• f00dl3

      This “high” pressure area that has been stuck in the northwest Atlantic the past few years – I’m curious to if this is a result of the global warming, and may be a perma high that may be here to stay here on out. I was reading somewhere that due to the melting of the ice caps this summer and over time, the wind patterns over the north atlantic have changed. Maybe this is the first major sign of this?

      • This report came out after the two very negative Arctic Oscillations in the winters of 2009-2010, and 2010-2011, but then last year had the extreme positive AO. But, there may be something to this, not sure?

        • Fred Souder

          This has more to do with cycling ocean patterns (AMO) than global warming. NOAA’s latest research indicates what meteorologists have knows for years, that global warming decreases blocking and makes weather more consistant and less extreme. (yes, I know this goes agains what you usually hear in the media) Since the AMO is evolving, the PDO is shifting negative, and ENSO will be trending for more la nina’s for the next 30 years, we should be expecting more blocking and unfortunately – more extremes than we have seen in the remarkably stable past 30 years. Hopefully we won’t see a repeat of the ’30s, or heaven forbid, the late 1800′s.

  • dogncatmom

    Gary, I would love to see a breakdown of whether you think north or south of the river will be getting the bigger hit with cold and precip.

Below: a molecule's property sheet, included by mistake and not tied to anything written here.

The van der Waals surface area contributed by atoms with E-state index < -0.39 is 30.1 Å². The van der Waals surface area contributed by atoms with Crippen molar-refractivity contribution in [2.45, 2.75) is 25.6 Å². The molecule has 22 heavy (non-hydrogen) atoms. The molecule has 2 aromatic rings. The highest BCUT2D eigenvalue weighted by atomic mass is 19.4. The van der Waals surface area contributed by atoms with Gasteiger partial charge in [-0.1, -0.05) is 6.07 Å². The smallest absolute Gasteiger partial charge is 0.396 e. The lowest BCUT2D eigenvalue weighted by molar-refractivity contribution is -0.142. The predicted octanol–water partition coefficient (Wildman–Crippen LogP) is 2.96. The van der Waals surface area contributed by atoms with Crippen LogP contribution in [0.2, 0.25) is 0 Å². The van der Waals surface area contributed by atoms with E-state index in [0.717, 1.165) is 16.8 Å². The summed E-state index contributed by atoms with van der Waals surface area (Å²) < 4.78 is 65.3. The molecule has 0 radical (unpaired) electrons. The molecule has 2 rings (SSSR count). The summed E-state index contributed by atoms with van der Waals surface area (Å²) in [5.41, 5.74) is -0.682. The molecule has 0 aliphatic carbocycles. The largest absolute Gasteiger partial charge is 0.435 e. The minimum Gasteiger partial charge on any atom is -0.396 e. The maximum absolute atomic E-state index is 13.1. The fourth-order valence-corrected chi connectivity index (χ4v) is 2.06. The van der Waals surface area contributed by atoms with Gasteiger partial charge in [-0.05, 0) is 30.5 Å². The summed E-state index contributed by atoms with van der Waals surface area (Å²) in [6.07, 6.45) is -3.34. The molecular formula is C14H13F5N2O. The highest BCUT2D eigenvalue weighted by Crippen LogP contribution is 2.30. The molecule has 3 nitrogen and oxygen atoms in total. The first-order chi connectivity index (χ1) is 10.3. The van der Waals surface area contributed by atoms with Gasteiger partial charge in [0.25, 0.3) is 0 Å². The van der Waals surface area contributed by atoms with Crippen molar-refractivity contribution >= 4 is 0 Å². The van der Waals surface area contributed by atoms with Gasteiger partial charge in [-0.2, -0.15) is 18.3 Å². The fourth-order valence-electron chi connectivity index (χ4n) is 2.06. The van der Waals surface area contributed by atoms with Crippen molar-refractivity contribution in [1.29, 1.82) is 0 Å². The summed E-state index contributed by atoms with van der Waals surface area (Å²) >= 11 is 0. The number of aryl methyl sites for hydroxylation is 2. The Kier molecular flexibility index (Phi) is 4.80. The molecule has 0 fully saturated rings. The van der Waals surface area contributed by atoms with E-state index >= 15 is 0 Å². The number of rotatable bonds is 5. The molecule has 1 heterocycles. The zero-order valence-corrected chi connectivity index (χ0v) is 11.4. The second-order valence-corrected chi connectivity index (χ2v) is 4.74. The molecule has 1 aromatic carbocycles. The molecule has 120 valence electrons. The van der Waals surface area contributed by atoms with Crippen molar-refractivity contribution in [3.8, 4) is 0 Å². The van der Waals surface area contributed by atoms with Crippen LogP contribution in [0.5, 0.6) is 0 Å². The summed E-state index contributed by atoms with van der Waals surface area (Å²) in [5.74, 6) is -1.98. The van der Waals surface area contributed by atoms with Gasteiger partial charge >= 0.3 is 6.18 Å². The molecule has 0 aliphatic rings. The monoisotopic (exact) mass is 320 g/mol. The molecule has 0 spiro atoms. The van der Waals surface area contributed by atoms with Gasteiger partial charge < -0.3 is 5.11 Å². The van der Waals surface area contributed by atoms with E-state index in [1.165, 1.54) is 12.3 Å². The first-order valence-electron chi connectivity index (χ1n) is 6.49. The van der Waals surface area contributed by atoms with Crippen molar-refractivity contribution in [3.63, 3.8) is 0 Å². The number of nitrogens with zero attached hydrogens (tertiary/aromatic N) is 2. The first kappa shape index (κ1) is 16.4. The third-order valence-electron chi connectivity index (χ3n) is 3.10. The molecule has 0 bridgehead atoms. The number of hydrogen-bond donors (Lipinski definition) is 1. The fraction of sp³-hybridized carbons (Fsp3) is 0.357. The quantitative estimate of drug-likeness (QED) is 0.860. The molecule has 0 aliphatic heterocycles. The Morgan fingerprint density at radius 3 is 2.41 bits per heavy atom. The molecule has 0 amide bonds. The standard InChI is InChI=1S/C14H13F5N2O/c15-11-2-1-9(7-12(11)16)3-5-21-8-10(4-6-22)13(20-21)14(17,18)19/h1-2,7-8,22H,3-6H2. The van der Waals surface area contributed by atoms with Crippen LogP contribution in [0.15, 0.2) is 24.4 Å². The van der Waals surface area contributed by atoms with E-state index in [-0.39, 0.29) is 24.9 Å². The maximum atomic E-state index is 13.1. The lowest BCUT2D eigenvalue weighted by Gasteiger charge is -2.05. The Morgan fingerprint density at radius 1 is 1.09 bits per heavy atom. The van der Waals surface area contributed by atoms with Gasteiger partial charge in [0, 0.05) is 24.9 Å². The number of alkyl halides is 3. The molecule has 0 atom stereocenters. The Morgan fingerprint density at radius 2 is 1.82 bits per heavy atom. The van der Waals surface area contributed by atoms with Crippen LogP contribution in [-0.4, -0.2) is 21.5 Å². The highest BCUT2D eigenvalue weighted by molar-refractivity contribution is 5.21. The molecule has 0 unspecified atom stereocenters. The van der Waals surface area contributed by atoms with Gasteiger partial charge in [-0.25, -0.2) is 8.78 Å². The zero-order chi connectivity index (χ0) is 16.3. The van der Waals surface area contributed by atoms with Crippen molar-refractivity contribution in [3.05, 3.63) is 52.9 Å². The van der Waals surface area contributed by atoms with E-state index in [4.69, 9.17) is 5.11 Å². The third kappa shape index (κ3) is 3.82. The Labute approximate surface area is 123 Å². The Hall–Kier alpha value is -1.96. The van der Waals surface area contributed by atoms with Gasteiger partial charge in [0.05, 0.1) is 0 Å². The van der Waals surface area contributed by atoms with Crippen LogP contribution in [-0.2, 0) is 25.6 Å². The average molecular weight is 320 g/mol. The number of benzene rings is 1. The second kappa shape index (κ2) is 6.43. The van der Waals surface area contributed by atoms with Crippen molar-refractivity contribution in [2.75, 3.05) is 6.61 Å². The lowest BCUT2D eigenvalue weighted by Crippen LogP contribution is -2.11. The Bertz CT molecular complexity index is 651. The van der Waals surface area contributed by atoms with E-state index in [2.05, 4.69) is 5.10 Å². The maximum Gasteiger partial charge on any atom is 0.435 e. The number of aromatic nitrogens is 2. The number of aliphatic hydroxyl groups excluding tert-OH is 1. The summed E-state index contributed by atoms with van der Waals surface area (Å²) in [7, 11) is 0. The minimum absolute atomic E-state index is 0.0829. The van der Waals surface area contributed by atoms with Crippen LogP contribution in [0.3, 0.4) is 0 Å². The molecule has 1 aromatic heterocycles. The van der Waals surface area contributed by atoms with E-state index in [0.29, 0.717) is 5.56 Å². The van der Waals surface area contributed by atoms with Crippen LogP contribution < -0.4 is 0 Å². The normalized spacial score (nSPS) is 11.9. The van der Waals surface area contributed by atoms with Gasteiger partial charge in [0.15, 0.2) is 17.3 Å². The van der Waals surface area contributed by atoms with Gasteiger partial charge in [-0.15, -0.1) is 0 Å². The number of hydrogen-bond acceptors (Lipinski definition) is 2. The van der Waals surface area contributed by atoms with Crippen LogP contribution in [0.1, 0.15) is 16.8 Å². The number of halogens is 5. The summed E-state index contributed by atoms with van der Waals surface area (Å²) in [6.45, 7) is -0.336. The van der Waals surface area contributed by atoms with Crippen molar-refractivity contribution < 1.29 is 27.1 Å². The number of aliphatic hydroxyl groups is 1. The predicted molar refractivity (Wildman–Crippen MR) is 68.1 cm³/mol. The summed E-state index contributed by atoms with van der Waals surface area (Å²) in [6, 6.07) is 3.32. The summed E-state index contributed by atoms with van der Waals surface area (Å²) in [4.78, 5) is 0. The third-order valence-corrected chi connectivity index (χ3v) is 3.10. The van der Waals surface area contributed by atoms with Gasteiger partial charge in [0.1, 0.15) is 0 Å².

• Jerry

    For what its worth, the blog has been painfully slow to access the last couple of days – I think it has inhibited conversation that might have otherwise occured during this historic event.

  • Jerry

    What happened to the LRC Weather webiste, Gary? Is the LRC no longer a collaborative for-profit business venture, as it was the last few years?

  • JohnNCWX

    From what I gathered the feature being discussed (NW Atlantic blocking) is thought to be initiated by more freshwater in the North Atlantic. In the spring/summer of 2010 I went to N. Europe which happened to coincide with the Iceland volcano that caused climate havoc itself (Snow in AMS in May???) but it was explained to me by our British counterparts that the combination of more precipitation in the sub-artic areas of the N. Atlantic combined with melting icecaps has caused the salinity to change and effectively re-vector the gulfstream towards Portugal, instead of toward the English straights. The change in water circulation would therefore impact wind currents, theoretically setting off these meridional events. Even though there was a warm winter here last year, Europe’s last three winters have been brutal.